I've seen a whole lot of people who are very good at the core competencies in their job struggle or fail along the way because they can't necessarily relate that back to a person. And so a lot of what I'm doing when I'm interviewing someone is I'm specifically looking for them to explain that more complicated conversation to me and pretend ... Like I give them a bunch of trouble and I pretend like I don't understand every step of the way so that I can see specifically how are they gonna relate that to a small, medium business who does not care what change happened with an exact match that day.
JD Prater: That's a really interesting input there. You know a lo the of time with the data analysts it's always the guys that aren't that great at communicating or they don't wanna be client facing. They're like, "Can you just stick me in a corner in the basement and let me play around in Excel and do regression models all day?" And so it's interesting that you're like, "No man. You need to have some people skills." So I like that.
Mark Irvine: I mean like so that's where I came from. Before I was even paid search I was in a strict math background for a long time and I was ... My background, I actually was working more closely with the NHL, and so there's a lot that you can do in terms of running numbers. Numbers, you can run numbers all day long and come up with really exciting trends but if you can't go back and explain to a coach or to a media outlet exactly what you're doing, well none of that really means anything.
And so I would so much rather admittedly, when I'm traveling a whole lot, or when I'm training a team , or when I managing a team, or I'm working with clients, every single time, every single hour that I'm doing any of that, I'm not running numbers. And of course I could be running numbers for that kind of thing, but this is all useless if this is just knowledge for me. And that's what clients come to us, this is what clients come to you guys for. Numbers only ... Math is a universal language only if we all understand it.
JD Prater: True. That's a nice wrap up right there. That was good.
Mark Irvine: Thank you.
JD Prater: Alright. I've got two more questions for you. So we got into Twitter debates around the word hack, right? So you are from Boston and hack means something different to you. I would love for you to explain to us when you're using the word hack and you're in Boston, what does this mean?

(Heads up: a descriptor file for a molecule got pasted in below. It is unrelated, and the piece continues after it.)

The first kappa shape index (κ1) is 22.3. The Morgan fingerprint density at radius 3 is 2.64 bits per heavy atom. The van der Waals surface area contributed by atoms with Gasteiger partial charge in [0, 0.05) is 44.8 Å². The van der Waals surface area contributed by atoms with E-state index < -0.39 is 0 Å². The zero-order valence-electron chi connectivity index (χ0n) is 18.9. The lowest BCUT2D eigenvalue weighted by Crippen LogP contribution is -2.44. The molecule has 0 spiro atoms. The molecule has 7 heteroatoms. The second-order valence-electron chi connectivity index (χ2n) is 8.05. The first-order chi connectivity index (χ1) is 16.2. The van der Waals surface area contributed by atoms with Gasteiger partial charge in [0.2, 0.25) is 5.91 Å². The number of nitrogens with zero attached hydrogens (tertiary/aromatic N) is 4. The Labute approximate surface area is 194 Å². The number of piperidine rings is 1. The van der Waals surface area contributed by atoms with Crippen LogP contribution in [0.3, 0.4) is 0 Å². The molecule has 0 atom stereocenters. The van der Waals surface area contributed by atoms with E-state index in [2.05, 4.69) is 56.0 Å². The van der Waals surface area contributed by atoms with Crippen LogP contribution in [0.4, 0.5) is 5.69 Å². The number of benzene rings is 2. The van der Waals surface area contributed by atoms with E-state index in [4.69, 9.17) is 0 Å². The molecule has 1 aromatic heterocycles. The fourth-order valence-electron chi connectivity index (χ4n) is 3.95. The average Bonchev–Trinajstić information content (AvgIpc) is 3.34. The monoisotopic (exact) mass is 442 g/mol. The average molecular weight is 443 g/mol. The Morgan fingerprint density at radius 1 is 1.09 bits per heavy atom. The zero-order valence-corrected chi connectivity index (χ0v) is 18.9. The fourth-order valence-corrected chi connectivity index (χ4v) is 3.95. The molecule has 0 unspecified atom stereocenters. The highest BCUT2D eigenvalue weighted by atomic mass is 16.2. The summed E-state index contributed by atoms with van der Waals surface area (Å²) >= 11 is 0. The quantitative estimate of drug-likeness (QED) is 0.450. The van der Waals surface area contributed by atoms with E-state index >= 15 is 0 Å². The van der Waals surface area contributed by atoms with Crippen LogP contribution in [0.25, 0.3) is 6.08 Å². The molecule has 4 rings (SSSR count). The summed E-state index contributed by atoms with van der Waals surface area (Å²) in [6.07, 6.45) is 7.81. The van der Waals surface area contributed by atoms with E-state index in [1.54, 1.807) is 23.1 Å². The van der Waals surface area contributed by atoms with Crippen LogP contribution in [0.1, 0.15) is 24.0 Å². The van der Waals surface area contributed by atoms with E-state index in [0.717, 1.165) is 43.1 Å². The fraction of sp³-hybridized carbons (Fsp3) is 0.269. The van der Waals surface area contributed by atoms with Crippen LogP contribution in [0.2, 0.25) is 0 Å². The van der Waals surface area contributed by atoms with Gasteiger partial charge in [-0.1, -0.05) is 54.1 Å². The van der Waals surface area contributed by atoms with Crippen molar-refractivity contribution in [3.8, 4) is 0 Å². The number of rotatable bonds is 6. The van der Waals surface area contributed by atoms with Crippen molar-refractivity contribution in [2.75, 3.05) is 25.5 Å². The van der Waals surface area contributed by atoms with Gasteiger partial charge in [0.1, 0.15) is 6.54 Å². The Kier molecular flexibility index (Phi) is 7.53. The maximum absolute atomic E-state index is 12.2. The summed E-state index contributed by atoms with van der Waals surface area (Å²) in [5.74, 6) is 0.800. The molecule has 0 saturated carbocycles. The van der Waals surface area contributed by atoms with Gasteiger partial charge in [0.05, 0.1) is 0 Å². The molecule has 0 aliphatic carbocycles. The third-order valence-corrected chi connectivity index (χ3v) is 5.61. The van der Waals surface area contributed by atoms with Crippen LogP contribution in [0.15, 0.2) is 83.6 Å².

Mark Irvine: Okay. So everyone like we all think of hack in. We all have multiple ... The word hack has multiple meanings right? So right now well think of hack as like ... If we go back to the '70s and '80s we think of it as this like oh I'm gonna hack into the mainframe and I'm gonna get into the system. That then translated further on into I'm going to hack your marketing and I'm gonna use it in this kind of gimmicky sense.
Growing up, in Boston, the word hack kind of means more of just a clever, unique way to do something. And so the way that we all know hack universally of that technology, I'm gonna hack into the mainframe, well that actually comes from a group of MIT students in the '70s as like comp sci was really evolving at MIT is they were using this local language to describe how they were doing this clever creative thing to get around systems at MIT.
So they started referring to that in the native language of hack, and so now we all think of like hack as being this super sophisticated advanced language, when in reality everyone in the area it's just kind of like a townie word for oh yeah I'm gonna hack my way through this party. Or like oh I'm just gonna hack my way through this presentation. It really doesn't mean anything sophisticated to us.
I feel that a lot of people when they use the word hack or when they look down on people for using the word hack is because their delivery isn't up to scientific snuff if you will. Whereas like to be honest, when I was in the second grade, when we learned how to carry the one over, well that was a hack and that's how it was explained to me in Andover public education, so like maybe that's just representative of Boston. Maybe everyone in Boston's a little bit of a hack. And even upon saying that, that's one of the times which my Boston accent really comes out is I give a very hard R kind of language in there.
JD Prater: Give us like a really good Boston, like a wicked good ... Let's do to the Dunkeys and let's order some doughnuts.